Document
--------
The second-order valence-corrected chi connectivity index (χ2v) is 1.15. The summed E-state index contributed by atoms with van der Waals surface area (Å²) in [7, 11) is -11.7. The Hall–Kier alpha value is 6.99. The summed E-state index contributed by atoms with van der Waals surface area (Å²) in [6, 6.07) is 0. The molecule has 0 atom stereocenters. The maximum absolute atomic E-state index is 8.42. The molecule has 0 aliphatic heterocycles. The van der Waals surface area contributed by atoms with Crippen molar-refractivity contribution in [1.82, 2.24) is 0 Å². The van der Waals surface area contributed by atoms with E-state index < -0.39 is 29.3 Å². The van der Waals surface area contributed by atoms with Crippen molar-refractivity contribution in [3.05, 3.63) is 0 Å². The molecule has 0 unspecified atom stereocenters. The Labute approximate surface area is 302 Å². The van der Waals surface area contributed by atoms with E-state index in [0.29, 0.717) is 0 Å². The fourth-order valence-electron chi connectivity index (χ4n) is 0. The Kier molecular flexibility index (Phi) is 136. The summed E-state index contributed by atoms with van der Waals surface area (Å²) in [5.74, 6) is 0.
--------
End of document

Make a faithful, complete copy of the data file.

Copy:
The second-order valence-corrected chi connectivity index (χ2v) is 1.15. The summed E-state index contributed by atoms with van der Waals surface area (Å²) in [7, 11) is -11.7. The Hall–Kier alpha value is 6.99. The summed E-state index contributed by atoms with van der Waals surface area (Å²) in [6, 6.07) is 0. The molecule has 0 atom stereocenters. The maximum absolute atomic E-state index is 8.42. The molecule has 0 aliphatic heterocycles. The van der Waals surface area contributed by atoms with Crippen molar-refractivity contribution in [1.82, 2.24) is 0 Å². The van der Waals surface area contributed by atoms with E-state index < -0.39 is 29.3 Å². The van der Waals surface area contributed by atoms with Crippen molar-refractivity contribution in [3.05, 3.63) is 0 Å². The molecule has 0 unspecified atom stereocenters. The Labute approximate surface area is 302 Å². The van der Waals surface area contributed by atoms with E-state index in [0.29, 0.717) is 0 Å². The fourth-order valence-electron chi connectivity index (χ4n) is 0. The Kier molecular flexibility index (Phi) is 136. The summed E-state index contributed by atoms with van der Waals surface area (Å²) in [5.74, 6) is 0.